Spotlight On The Equine Touch


The Mystery of the Equine Touch

Jill Deming, 1 st Prize Winner of the Equine Touch Essay Contest

By Jill Deming

Editor's note: We at Natural Horse Magazine congratulate Jill for winning First Prize in the 'Why I would like to learn The Equine Touch' essay contest. Thanks to ALL of you who entered and showed your interest in, and support of, this amazing modality known as The Equine Touch!

Is there a central organizing principle of touch? There is purported to be a number in nature that organizes the geometry of all leaves, blossoms, flowers, spider webs and every growing thing. Is there a similar principle for touch? Candace Pert, PhD., in her book, Molecules of Emotion, shows how a waterfall of chemicals is released when touch receptors in the body are stimulated. These chemicals help the body to function optimally. John Barnes, PT, the father of Myofascial Release, feels that an objective of Myofascial Release is to remove restrictions that prevent the flow of bioenergy through the tissues. Acupressure is based on the existence of energy pathways within the body. According to Cheryl Schwartz, DVM, the electrical conductivity of the skin at certain points (acupoints) along the meridians is actually greater than that of the surrounding skin. What organizes all of this? After reading the article in Natural Horse on the Equine Touch, I was intrigued because it delves into this mystery and utilizes what it finds.

I work with horses as a massage and Myofascial Release therapist, and feel that the Equine Touch would widen the field of possibilities in enabling me to assist horses to heal themselves.

First, it would increase my ability to help horses that have been rescued from abusive situations. Secondly it would enable me to aid those with acute hoof pain. Thirdly, learning the Equine Touch would provide another way for me to help older horses in a therapeutic riding program. Fourth, it would help me relieve Temporo-Mandibular Joint issues and help horses to achieve sacral and pelvic health. Fifth, I believe it would help assist foals in adapting to the world into which they have been born. Lastly, it would provide a bridge between promoting positive changes in the tissue (bodywork) and energy.

I often work with horses that have been rescued from abusive situations. Some injuries are quite serious and it can be a challenge to know where to begin working. When working with horses with badly compromised immune systems, I often feel that they need so much. I've visited the Equine Touch website, and am certain that what Jock and Ivana Ruddock are doing is exactly what these horses need.

I see many horses suffering with acute hoof pain, whether it is from laminitis or another source. Although physical bodywork is quite dynamic, it is limited in the help it can offer horses at an acute stage. I see hoof health as a vital health indicator and a foundation on which to build.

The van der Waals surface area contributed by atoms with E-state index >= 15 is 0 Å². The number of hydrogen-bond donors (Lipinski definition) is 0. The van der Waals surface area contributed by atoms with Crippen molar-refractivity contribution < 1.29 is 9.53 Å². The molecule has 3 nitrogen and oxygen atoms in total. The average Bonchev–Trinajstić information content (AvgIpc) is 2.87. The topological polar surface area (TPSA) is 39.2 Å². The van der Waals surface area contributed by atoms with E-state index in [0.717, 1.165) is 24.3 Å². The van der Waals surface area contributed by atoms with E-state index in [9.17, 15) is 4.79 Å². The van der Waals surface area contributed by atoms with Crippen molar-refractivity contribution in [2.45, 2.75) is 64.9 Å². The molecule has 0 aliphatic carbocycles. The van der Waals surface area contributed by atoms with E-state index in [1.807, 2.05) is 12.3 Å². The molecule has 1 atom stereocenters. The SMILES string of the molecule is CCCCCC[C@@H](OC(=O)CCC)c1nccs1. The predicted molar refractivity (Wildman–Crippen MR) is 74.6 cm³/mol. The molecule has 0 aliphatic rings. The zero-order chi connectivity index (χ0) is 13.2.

At the local therapeutic riding stable I am impressed by the horses who, despite being old and out of shape, give freely of themselves. It is very apparent that they take special care of their charges, intuitively understanding that the rider is somehow different. They have facilitated remarkable changes in many of the disabled children who ride them. It would be quite wonderful to give back to the horses in a way that they can truly appreciate!

While looking at the Equine Touch website, I was interested to see references to the pelvis, sacrum, and Temporo-Mandibular Joint Syndrome in both the student's forum and the newsletter. I have often felt that these areas are greatly overlooked, and are often the source of great suffering to many horses - in part due to barn management issues, tack, and the stresses of daily life. Because so many factors influence the health of these parts of the body, it is notoriously difficult to affect lasting positive changes. From what I have read, it looks like the Equine Touch enjoys great success in addressing these issues.

I see a need to work with foals to help them to adapt to domestication from an early age. It saddens me to see colts that are left to their own devices and because of this grow into unmanageable horses. Undoubtedly, this makes for a difficult future. I have always thought that bodywork and imprinting (the work of Robert Miller, DVM) could make a dynamic pair in work with colts, and 'The Equine Touch' sounds like the logical missing link.

It seems to me that bodywork is one part of the equation - assisting the body to make physical changes - and energy work is the other part of the equation, helping the changes to settle into the body and become established. It is very intriguing to me that both energy and physical touch are equivalent components of the Equine Touch and I am fascinated to learn how this can be accomplished.

The world of The Equine Touch seems like an entirely new frontier. I am intrigued by the comments of equine bodyworkers that this work establishes positive changes in the horse for which they have no explanation. It is very tantalizing to not know why something works - it just does! The possibilities are endless.

Jill Deming, M.A.
Integrated Animal Therapies